Thank you to the visionary and magical music-making of John Nelson, my fabulous cast members and to @warner_classics for in believing in this project. It has been a pleasure and an extreme privilege to be a part of it. THANK YOU!!! Viva Les Troyens and viva #Berlioz.
Tune in to Great Performances | PBS to watch @metopera #Cendrillon broadcast at 12PM ET today! ✨👠👸
Photo: Paola Kudacki / Met Opera
What a perfect, beautiful, timely moment to embrace a fairy tale: don’t miss the Metropolitan Opera's heralded production of “Cendrillon” on @PBS Great Performances! Bask in the beautiful French melodies of Massenet. Laugh at the charming staging. Marvel at the gorgeous costumes. Revel in the soaring vocal lines of our brilliant cast. I’ve spent over 20 treasured years with Cinderella, and I’d love to share this final trip to the palace with you! @metopera @alice.coote @sblythe327 @sop_kathleen_kim #laurentnaouri @metoperachorus @metorchestra #bertranddebilly #laurentpelly
Happy Friday, everyone! I wanted to start the weekend with something special that I hope you’ll enjoy!
In celebration of the release of my new album “Into the fire” featuring Jake Heggie’s profound song cycle about Camille Claudel, I created this playlist featuring some of my favorite tracks of Jake’s music. 🎧 Link in bio.
He is not only a dear friend, he also captures human emotions so beautifully in this writing and I am always stunned by his sheer abundance of music ideas, languages and styles. I have been fortunate enough to sing a lot of his music throughout my career and I have so many beautiful memories of each and every one of his works I performed. I will never forget the profound impact on everyone in the cast and in the audience for each performance of “Dead Man Walking” and the wonderful humanity and insight into the life of a performer in “Great Scott”. Jake’s songs are part of almost every recital I give and I hope to be able to share how special his music is, via this playlist I created for all of you!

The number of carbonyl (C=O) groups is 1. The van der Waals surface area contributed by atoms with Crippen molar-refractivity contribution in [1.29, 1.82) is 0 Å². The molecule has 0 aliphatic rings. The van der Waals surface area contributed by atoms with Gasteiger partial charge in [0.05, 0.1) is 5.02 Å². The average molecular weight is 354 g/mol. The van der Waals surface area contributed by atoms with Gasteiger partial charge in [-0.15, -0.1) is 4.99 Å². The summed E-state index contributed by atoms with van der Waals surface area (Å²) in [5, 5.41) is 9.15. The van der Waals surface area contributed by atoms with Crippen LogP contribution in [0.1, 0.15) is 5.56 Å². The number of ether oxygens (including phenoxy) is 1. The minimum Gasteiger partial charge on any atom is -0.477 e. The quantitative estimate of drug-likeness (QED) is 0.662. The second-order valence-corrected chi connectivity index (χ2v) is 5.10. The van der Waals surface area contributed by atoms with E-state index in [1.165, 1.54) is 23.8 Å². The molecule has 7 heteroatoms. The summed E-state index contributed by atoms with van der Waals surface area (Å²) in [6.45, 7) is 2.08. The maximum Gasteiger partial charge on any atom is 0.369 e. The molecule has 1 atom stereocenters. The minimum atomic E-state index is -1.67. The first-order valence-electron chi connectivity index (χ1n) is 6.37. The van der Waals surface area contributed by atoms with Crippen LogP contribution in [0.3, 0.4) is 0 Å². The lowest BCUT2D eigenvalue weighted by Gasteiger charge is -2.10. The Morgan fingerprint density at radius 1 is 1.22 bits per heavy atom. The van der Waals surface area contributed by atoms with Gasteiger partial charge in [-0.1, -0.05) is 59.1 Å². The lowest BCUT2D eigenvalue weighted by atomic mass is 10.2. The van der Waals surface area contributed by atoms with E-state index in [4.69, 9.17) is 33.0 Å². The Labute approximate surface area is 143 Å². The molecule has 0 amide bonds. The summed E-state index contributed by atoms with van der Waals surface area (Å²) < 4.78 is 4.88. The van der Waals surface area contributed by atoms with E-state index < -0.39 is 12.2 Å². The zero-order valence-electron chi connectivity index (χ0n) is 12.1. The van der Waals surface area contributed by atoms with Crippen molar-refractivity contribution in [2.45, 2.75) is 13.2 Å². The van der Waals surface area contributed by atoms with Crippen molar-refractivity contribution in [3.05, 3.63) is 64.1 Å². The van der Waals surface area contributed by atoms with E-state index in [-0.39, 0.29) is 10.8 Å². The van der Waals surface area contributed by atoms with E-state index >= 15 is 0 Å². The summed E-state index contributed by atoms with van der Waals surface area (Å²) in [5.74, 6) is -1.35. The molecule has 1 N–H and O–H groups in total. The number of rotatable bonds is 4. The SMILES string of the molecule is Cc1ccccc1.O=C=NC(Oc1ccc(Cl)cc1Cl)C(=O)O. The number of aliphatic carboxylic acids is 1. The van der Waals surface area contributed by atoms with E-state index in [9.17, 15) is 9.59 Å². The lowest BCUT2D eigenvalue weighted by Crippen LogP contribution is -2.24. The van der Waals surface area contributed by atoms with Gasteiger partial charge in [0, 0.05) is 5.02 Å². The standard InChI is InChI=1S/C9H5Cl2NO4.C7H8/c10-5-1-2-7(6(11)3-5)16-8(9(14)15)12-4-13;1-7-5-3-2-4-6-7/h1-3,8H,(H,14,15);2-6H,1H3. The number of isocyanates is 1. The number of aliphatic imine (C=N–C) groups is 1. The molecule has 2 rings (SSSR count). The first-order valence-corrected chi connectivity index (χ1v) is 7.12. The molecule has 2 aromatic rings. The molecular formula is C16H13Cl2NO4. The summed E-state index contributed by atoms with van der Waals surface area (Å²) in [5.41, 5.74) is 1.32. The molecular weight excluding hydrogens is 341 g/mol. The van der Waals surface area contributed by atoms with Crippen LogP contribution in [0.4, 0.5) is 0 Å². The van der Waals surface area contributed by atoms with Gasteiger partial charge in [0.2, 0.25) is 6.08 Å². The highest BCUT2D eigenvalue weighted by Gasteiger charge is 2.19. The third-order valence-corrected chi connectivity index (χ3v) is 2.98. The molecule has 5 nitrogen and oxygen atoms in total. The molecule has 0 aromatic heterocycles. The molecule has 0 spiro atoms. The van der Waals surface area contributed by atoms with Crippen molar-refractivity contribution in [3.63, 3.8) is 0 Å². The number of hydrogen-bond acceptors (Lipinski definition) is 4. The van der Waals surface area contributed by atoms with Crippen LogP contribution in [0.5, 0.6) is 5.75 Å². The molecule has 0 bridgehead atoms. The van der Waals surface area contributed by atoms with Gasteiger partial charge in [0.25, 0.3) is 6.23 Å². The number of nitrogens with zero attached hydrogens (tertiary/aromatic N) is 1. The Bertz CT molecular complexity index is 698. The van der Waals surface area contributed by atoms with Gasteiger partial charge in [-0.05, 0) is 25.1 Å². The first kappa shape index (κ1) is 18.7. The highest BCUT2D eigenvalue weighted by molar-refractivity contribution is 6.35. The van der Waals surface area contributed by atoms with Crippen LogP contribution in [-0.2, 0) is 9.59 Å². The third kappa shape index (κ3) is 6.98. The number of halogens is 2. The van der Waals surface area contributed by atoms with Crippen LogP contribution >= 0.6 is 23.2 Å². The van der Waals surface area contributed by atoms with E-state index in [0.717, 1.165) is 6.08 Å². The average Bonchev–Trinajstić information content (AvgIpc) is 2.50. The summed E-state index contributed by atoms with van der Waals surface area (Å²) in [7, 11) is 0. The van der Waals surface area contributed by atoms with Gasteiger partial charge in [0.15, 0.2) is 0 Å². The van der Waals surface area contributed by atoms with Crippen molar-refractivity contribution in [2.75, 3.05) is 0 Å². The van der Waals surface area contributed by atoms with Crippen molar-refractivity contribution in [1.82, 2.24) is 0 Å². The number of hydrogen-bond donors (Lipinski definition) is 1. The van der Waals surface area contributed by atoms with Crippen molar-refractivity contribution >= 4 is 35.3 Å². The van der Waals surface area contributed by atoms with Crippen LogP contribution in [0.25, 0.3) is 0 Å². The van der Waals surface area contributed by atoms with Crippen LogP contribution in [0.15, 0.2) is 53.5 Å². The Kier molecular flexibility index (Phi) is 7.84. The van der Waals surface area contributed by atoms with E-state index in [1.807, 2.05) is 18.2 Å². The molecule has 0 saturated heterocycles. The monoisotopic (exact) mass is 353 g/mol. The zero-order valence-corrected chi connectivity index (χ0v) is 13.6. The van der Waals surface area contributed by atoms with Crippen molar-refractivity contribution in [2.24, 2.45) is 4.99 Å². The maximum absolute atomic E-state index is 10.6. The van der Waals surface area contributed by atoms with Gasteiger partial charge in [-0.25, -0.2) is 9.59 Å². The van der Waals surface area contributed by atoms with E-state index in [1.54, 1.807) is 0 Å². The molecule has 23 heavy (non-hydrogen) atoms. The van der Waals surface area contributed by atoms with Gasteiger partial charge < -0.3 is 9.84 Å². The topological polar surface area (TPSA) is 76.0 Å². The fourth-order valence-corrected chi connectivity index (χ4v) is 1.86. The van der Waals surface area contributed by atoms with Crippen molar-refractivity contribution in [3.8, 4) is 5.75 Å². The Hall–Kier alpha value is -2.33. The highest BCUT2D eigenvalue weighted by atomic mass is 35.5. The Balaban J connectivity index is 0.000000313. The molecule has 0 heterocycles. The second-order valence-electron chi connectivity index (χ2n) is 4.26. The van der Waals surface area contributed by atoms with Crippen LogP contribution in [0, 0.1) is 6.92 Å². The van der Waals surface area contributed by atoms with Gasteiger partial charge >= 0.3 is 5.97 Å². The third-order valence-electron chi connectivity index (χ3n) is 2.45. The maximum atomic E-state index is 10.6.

I’m in LOVE with performing #Berlioz with @monteverdi_choir_orchestras (#ORR). Add into the mix performing at the @bbc_proms and I’m positively done. My personal recommendation is that you tune in tonight for a rousing listen on @bbcradio3!!! #colormelucky #tragicdeathxtwo #berliozrocksmyworld
Thank you #Hamburg and the stunning @elbphilharmonie for such a warm welcome last night. Congratulations on the start of another stunning season. An even warmer debt of gratitude for the stunning Orchestre Révolutionaire et Romantique and Sir John Eliot Gardiner for divine, powerful music making. Cléopâtre has never suffered such a brutal death!! Look out, #London: you’re next!! @bbc_proms
Hello from Hamburg! I am thrilled to start the 2018/19 season with two concerts conducted by the legendary Sir John Eliot Gardiner and his Orchestre Révolutionnaire et Romantique, tonight at @elbphilharmonie Hamburg and on September 5 at the @bbc_proms in London.
I will sing Didon’s death scene from Les Troyens and La mort de Cléopâtre. The next two months are all about #Berlioz for me and I could not be more excited to sing this gorgeous music. 📻 Our concert at the @royalalberthall on September 5 will also receive a live broadcast on @bbcradio3.
I hope you all had a spectacular summer. I am very excited to start this new season and I look forward to seeing you at one of my performances!